Australia, advocates  “High Efficiency Low Emissions” (HELE) coal plants along with Japan, but hasn’t required flue gas desulphurisation equipment on its own coal plants, making them some of the dirtiest in the world.
Below is a simple graph illustrating the effect of emissions regulation versus type of steam cycle on SO2 emissions:

Type of plant vs. Sulphur dioxide emissions

Will switching to “High Efficiency Low Emissions” (HELE) coal plants be enough?

The problem is just how much CO₂ emissions can be reduced. Emissions from coal power are the largest contributors to Australia’s total emissions. In 2013-4, coal generators emitted 151 million tonnes of greenhouse gas, generating 154 million kilowatt-hours of electricity. This is 29% of Australia’s total emissions in 2013-14 of around 523 million tonnes. (Transport contributed around 18% to total emissions.)
Let’s assume the current fleet of power stations is operating at 80% capacity, considered to be an economic optimum for coal power. This would generate 176 gigawatt-hours of electricity and 165 million tonnes of emissions. This allows for a 14% increase in consumption of electricity by 2030, which is likely given projections of population and economic growth.
If we then replace the entire 25GW, both black and brown, with ultra-supercritical generation, according to the assumptions included in the Australian Power Generation Technology Report, emissions would total 139 million tonnes. This would represent a 16% reduction in coal emissions, but a mere 5% reduction in Australia’s total emissions in 2013-4.
And then we would have those ultra-supercritical power stations for the next 30-40 years, incapable of reducing our emissions further as global targets tighten.
If Australia were to wait until advanced ultra-supercritical coal power is tested and trialled, then we could speculate that emissions from coal generation could reduce by a further 10% to 124 million tonnes. This would be a more promising 25% reduction in coal emissions, but still only a 7.7% reduction in Australia’s total emissions.

Understanding Australia’s emission reduction target

Australia’s emission reduction target for 2030 is 26-28% below 2005 levels.
Emissions in 2005 were 594 million tonnes. Australia’s climate target would require emissions to reach around 434 million tonnes in 2030, a reduction of 160 million tonnes.
If coal power stations were to reduce emissions by 26-40 million tonnes through a shift to ultra-supercritical generators, then Australia would still be a very long way from meeting its committed targets.

Emission sources

So the use of ultra-supercritical power generation would reduce our carbon emissions on their own but not by enough to meet our international obligations.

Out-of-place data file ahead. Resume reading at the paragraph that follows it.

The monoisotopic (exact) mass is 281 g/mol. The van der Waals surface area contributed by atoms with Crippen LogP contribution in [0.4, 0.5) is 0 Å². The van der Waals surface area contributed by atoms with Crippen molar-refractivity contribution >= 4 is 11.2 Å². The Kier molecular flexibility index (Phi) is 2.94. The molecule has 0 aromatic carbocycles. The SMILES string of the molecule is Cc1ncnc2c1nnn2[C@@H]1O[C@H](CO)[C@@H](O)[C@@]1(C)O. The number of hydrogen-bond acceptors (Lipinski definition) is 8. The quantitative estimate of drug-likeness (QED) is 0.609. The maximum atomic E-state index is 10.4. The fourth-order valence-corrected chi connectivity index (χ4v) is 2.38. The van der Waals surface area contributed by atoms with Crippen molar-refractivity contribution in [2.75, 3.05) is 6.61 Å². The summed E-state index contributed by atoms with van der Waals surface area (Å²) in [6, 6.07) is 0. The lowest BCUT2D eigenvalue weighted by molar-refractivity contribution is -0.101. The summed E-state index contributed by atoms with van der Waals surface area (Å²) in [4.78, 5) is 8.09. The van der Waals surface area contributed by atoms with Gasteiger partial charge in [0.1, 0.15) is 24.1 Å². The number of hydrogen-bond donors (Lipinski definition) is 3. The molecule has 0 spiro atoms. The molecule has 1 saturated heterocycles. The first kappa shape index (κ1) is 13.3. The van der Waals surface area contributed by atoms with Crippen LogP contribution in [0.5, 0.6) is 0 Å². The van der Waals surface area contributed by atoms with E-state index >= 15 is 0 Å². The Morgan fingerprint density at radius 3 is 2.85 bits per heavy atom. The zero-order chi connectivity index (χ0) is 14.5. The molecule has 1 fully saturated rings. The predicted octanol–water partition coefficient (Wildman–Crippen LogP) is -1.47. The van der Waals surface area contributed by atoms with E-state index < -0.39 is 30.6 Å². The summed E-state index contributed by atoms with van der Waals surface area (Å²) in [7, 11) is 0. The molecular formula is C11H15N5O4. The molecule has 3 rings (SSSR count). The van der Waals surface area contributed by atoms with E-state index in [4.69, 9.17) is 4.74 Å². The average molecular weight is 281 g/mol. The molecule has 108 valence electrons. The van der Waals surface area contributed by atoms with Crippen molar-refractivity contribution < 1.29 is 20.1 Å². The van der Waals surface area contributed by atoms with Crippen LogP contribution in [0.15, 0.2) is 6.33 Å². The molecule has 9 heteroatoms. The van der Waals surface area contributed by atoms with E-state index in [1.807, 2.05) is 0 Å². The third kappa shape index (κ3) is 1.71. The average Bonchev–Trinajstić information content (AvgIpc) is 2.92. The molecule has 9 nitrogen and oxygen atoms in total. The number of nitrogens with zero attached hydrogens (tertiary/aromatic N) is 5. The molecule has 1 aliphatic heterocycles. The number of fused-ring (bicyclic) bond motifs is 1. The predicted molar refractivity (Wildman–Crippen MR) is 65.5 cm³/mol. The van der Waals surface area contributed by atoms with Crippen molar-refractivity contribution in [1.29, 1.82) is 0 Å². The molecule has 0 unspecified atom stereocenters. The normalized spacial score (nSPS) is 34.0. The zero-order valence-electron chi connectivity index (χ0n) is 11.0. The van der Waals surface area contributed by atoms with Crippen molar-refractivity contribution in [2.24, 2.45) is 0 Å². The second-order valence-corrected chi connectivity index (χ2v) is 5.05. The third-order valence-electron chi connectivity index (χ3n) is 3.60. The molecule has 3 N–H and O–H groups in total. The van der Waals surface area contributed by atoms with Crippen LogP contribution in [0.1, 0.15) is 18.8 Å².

However what if we could just capture the carbon after it is released and store it somewhere? That could reduce our emissions further.

Carbon Capture and Storage - CCS technologies

The current range of CCS technologies can be grouped into “pre-combustion” and “post-combustion” methods.

Carbon Capture...
Carbon Storage...

Several options have been explored for storing the carbon dioxide gas.

Weighing up the costs...

Regardless of the technique, the outcomes for coal combustion are similar. The amount of emissions is reduced by 80-100%, while the cost of coal-fired electricity generation increases by at least the same amount.
These costs come from building the capture plant, CO₂ transport pipelines and the sequestration plant.
More than double the amount of coal must be burned to make up for the energy cost of the CCS process itself.

The only way shifting to ultra-supercritical coal power could meet Australia’s 26-28% climate target is if carbon capture and storage (CCS) were applied.
Ultra-supercritical coal plants are expected to generate electricity at A$80 per megawatt-hour, according to the Australian Power Generation Technology Report.
This is 45% more expensive than the average wholesale cost of electricity for 2015-16.
If CCS is added, then the projected cost swells to A$155 per megawatt-hour, nearly three times last year’s wholesale cost of electricity.

"Clean" Coal electricity generation and Carbon Capture and Storage - CCS technologies sources

source: , author Lynette Molyeaux, University of Queensland
                        author Gary Ellem, University of Newcastle
                        author Lauri Millyvirta
                       author Paul Feron CSIRO
             Nickel-base superalloys for ultra-supercritical coal-fired power plants: Fireside corrosion. Laboratory studies and power plant exposures,
                       authors G Stein-Brzozowska, DM Flórez, J Maier… - Fuel, 2013 - Elsevier
note: original texts edited and reduced by Earth Science Australia

Coal - Uses, Formation, Affects - diagrams

 Uses of Coal  Coal Formation
 World coal reserves  Global Temperature over time
 Age of coal deposits  Global Carbon Dioxide emissions
  Peat Atmospheric Carbon Dioxide levels
 Peat and coal  Greenhouse effect